atients in the UK with moderate-to-severe forms of psoriasis can now get treatment with Johnson & Johnson unit Janssen-Cilag’s novel biologic Stelara, following its market launch yesterday.
According to the firm, around 1.5 million people in the UK have psoriasis, and around 20%-30% of cases are classed as severe. Current therapies available for the treatment of the disease include Wyeth's Enbrel (etanercept), which dominates the psoriasis market, Abbott Laboratories’ Humira (adalimumab) and J&J’s own Remicade (infliximab).
But Stelara (ustekinumab) is the first in a new class of biologics targeting the cytokines interleukin-12 and -23. It won European approval last month for the treatment of adult patients who have failed to respond to other systemic therapies, after Phase III data showed that it induced a “visible improvement” in patients’ psoriasis and their quality of life, the firm said.
Specifically, in two Phase III studies submitted as part of the application, two-thirds of patients treated with Stelara experienced significant skin clearance (75%) by week 12 and sustained efficacy through at least week 76 with maintenance therapy every 12 weeks. Moreover, in a head-to-head Phase III trial with the market leader Enbrel, Stelera was shown to be more effective in reducing disease severity after 12 weeks of treatment.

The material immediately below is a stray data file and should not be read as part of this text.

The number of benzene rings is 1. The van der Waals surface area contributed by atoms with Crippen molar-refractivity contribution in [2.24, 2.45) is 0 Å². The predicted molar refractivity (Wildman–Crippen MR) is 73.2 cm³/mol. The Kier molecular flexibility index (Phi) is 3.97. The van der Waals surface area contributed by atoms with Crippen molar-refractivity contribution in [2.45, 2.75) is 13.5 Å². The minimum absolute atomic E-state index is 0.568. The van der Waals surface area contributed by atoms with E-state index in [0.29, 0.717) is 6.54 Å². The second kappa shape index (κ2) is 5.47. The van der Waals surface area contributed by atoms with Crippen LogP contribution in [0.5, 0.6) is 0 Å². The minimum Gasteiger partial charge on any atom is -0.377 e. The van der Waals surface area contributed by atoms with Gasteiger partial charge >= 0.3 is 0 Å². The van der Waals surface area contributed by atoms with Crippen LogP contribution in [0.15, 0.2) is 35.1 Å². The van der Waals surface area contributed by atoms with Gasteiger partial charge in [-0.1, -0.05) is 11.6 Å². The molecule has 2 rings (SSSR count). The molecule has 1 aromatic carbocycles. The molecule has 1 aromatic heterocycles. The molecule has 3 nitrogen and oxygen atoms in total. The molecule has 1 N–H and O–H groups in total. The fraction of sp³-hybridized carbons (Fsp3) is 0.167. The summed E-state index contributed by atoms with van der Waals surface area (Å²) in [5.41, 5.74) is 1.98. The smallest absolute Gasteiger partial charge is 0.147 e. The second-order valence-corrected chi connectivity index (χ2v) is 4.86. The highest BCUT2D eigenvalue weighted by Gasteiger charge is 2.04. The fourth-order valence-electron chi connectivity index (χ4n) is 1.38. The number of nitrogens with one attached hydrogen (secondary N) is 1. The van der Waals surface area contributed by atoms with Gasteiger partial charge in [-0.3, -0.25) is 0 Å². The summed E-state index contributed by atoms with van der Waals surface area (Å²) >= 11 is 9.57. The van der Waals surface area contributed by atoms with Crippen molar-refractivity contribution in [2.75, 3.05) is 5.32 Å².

Less frequent dosing
And as well as its proven effectiveness, the drug has the added advantage over its rivals on the market of a more convenient dosing regimen, as patients need just five doses a year compared to as many as 104 injections with current biologic therapies, a trait many analysts believe could help Stelara become a blockbuster.
“Two-thirds of patients taking Stelara in placebo-controlled trials saw a significant, visible improvement in their psoriasis in just 12 weeks” said Chris Griffiths, Professor of Dermatology at the University of Manchester, commenting on the drug’s benefits. “This improvement is sustained for up to a year-and-a-half with just five doses a year, allowing patients to get on with their lives,” he added.
A spokeswoman for the company told PharmaTimes UK News that the annual cost of treatment with Stelara is similar to that of the commonly used biologics in the UK, but, at around £9,300 per patient per year, it “provides significantly better outcomes for less cost compared with standard of care treatment”.